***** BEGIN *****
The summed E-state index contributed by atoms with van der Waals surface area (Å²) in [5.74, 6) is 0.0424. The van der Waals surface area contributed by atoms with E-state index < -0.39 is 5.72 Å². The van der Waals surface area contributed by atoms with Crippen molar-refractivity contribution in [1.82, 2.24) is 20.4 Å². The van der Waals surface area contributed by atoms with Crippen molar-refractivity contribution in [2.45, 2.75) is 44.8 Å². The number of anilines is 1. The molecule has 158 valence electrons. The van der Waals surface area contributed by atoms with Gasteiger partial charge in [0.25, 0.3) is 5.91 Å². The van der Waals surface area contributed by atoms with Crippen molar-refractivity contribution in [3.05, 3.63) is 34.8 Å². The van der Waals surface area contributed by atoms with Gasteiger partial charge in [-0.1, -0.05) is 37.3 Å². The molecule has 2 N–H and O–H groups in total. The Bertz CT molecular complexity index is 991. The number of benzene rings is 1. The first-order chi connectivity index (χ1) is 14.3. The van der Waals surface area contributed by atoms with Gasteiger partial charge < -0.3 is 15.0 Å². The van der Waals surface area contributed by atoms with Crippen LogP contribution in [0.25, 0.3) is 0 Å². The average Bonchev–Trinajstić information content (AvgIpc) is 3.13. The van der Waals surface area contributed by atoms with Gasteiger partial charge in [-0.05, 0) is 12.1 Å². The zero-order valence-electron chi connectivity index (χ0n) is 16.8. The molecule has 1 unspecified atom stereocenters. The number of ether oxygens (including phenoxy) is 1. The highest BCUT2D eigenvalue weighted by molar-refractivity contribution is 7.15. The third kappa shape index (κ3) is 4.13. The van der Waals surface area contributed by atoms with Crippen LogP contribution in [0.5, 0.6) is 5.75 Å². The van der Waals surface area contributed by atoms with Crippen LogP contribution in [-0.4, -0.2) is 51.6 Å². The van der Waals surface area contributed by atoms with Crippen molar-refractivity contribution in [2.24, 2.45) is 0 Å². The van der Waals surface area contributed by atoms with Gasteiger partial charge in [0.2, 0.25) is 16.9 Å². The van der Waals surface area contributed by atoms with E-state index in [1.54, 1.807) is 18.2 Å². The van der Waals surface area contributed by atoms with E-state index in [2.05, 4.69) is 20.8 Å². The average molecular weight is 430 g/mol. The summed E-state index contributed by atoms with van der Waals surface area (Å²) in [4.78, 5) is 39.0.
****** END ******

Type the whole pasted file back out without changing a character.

The summed E-state index contributed by atoms with van der Waals surface area (Å²) in [5.74, 6) is 0.0424. The van der Waals surface area contributed by atoms with E-state index < -0.39 is 5.72 Å². The van der Waals surface area contributed by atoms with Crippen molar-refractivity contribution in [1.82, 2.24) is 20.4 Å². The van der Waals surface area contributed by atoms with Crippen molar-refractivity contribution in [2.45, 2.75) is 44.8 Å². The number of anilines is 1. The molecule has 158 valence electrons. The van der Waals surface area contributed by atoms with Gasteiger partial charge in [0.25, 0.3) is 5.91 Å². The van der Waals surface area contributed by atoms with Crippen molar-refractivity contribution in [3.05, 3.63) is 34.8 Å². The van der Waals surface area contributed by atoms with Gasteiger partial charge in [-0.1, -0.05) is 37.3 Å². The molecule has 2 N–H and O–H groups in total. The Bertz CT molecular complexity index is 991. The number of benzene rings is 1. The first-order chi connectivity index (χ1) is 14.3. The van der Waals surface area contributed by atoms with Gasteiger partial charge < -0.3 is 15.0 Å². The van der Waals surface area contributed by atoms with Crippen LogP contribution in [0.25, 0.3) is 0 Å². The average Bonchev–Trinajstić information content (AvgIpc) is 3.13. The van der Waals surface area contributed by atoms with Gasteiger partial charge in [-0.05, 0) is 12.1 Å². The zero-order valence-electron chi connectivity index (χ0n) is 16.8. The molecule has 1 unspecified atom stereocenters. The number of ether oxygens (including phenoxy) is 1. The highest BCUT2D eigenvalue weighted by molar-refractivity contribution is 7.15. The third kappa shape index (κ3) is 4.13. The van der Waals surface area contributed by atoms with Crippen LogP contribution in [0.5, 0.6) is 5.75 Å². The van der Waals surface area contributed by atoms with Crippen LogP contribution in [-0.4, -0.2) is 51.6 Å². The van der Waals surface area contributed by atoms with Crippen molar-refractivity contribution in [2.24, 2.45) is 0 Å². The van der Waals surface area contributed by atoms with Gasteiger partial charge in [0.2, 0.25) is 16.9 Å². The van der Waals surface area contributed by atoms with E-state index in [1.54, 1.807) is 18.2 Å². The van der Waals surface area contributed by atoms with E-state index in [2.05, 4.69) is 20.8 Å². The average molecular weight is 430 g/mol. The summed E-state index contributed by atoms with van der Waals surface area (Å²) in [4.78, 5) is 39.0.